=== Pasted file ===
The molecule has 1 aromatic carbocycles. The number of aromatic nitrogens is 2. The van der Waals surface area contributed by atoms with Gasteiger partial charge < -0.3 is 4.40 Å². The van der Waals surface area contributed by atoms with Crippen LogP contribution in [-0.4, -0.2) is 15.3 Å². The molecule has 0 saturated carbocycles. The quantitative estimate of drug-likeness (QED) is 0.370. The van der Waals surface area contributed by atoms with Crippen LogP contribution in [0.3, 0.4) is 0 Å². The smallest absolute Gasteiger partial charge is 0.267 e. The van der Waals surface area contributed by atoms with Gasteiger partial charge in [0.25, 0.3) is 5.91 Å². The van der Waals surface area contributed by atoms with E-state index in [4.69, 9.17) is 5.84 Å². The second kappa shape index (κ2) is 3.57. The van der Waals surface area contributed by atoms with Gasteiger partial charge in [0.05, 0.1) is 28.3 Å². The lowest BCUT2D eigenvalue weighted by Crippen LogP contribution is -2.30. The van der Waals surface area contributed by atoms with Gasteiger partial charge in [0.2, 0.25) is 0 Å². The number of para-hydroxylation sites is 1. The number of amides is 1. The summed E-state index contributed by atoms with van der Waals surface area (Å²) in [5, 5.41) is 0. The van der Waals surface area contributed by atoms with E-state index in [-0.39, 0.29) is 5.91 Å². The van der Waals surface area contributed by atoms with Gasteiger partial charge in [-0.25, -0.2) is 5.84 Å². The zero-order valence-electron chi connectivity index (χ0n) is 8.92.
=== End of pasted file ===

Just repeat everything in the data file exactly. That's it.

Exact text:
The molecule has 1 aromatic carbocycles. The number of aromatic nitrogens is 2. The van der Waals surface area contributed by atoms with Gasteiger partial charge < -0.3 is 4.40 Å². The van der Waals surface area contributed by atoms with Crippen LogP contribution in [-0.4, -0.2) is 15.3 Å². The molecule has 0 saturated carbocycles. The quantitative estimate of drug-likeness (QED) is 0.370. The van der Waals surface area contributed by atoms with Crippen LogP contribution in [0.3, 0.4) is 0 Å². The smallest absolute Gasteiger partial charge is 0.267 e. The van der Waals surface area contributed by atoms with Gasteiger partial charge in [0.25, 0.3) is 5.91 Å². The van der Waals surface area contributed by atoms with E-state index in [4.69, 9.17) is 5.84 Å². The second kappa shape index (κ2) is 3.57. The van der Waals surface area contributed by atoms with Gasteiger partial charge in [0.05, 0.1) is 28.3 Å². The lowest BCUT2D eigenvalue weighted by Crippen LogP contribution is -2.30. The van der Waals surface area contributed by atoms with Gasteiger partial charge in [0.2, 0.25) is 0 Å². The number of para-hydroxylation sites is 1. The number of amides is 1. The summed E-state index contributed by atoms with van der Waals surface area (Å²) in [5, 5.41) is 0. The van der Waals surface area contributed by atoms with E-state index in [-0.39, 0.29) is 5.91 Å². The van der Waals surface area contributed by atoms with Gasteiger partial charge in [-0.25, -0.2) is 5.84 Å². The zero-order valence-electron chi connectivity index (χ0n) is 8.92.